A: It is kind of a bio about other band bios…you see a million band bios, and they’re all really annoying and braggy and self important. We did not want to write one of those bios and everyone was telling us we needed to.
In a way, it did feel more truthful, at least as far as the core of what Arlie is about, than trying to put our life events into a constructed narrative that would be, by nature, manipulated and artificial. This way it would stick to the core of what Arlie is about, and hopefully be entertaining.
Q: How does humor play into your music or your brand?
A: I’ve [Nate] spent a lot of time around song writers that were really serious and write serious music, and for a while I was like, “Oh man, I have to do that. My music isn’t serious enough.” I would try really hard to write a lot of serious songs (not that I don’t write serious songs), but when I thought about the music I grew up liking, there was always a little bit of tongue-in-cheek humor, and this balance of humor versus seriousness.
I think humor keeps you honest, sometimes, as a creative person. You also need to step back and realize that you don’t need to take yourself too seriously all the time, because that gets old. Being able to do music that’s funny and powerful emotionally, that’s the ultimate goal, to be able to do both.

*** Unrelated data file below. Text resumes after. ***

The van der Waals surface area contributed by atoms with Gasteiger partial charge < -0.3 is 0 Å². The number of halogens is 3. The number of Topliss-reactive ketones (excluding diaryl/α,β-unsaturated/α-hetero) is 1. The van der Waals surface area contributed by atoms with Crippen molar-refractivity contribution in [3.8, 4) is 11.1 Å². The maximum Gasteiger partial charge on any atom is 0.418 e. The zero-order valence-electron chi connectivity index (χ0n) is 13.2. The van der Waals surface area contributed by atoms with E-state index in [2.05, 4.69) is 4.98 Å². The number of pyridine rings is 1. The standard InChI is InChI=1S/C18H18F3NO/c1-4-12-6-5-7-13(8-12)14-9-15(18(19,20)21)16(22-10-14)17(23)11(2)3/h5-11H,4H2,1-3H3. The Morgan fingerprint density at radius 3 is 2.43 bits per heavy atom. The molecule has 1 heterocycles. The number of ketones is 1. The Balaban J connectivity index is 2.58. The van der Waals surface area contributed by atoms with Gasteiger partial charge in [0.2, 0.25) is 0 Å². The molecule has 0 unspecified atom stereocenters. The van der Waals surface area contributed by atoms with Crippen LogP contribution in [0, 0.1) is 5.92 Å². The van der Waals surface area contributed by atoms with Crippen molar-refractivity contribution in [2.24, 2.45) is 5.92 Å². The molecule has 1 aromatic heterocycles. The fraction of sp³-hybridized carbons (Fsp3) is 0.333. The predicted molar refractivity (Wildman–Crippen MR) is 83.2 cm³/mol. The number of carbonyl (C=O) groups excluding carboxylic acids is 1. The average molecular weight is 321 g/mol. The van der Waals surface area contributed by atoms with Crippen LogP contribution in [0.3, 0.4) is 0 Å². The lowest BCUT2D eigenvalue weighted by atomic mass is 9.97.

Q: Why do you guys brand yourselves as the #1 doctor-recommended band?
A: It’s one of those things that’s both serious and joking at the same time. The idea that music can be a cure for depression. I feel better when I’m playing music.
That’s one of those gratifying things, when you’re playing music and you get to see that it’s making somebody feel good or feel better about themselves, or they’ve had a shitty day and you get to make all that dust shake off. Music heals, music can do what doctors can do.
Q: What is the plan for the future of the band?
A: World domination. If we are making the best music we can make, we would hope that people would like it enough to come to our shows and allow us to continue to do it. If we got famous, we would want to use any influence that we had to enact good in the world, make the world a better place in some way. We’re gonna tour a lot and we’re gonna play our butts off and we’re gonna just keep making more music. I don’t see myself getting tired of that.
On Wednesday, Feb 14, Omar Apollo and The Slaps dazzled Schubas Tavern with their melodic falsettos and gritty guitar riffs.
First up was The Slaps, a Chicago based band. As I was later informed by the many Depaul hipsters in the room, The Slaps are based in Depaul and are well established in the local indie rock scene. Rand Kelly, Josh Resing, and Ramsey Bell Book entered the stage and they began with their song “See Her.” The crowd responded immediately, taking part in a collective headbob.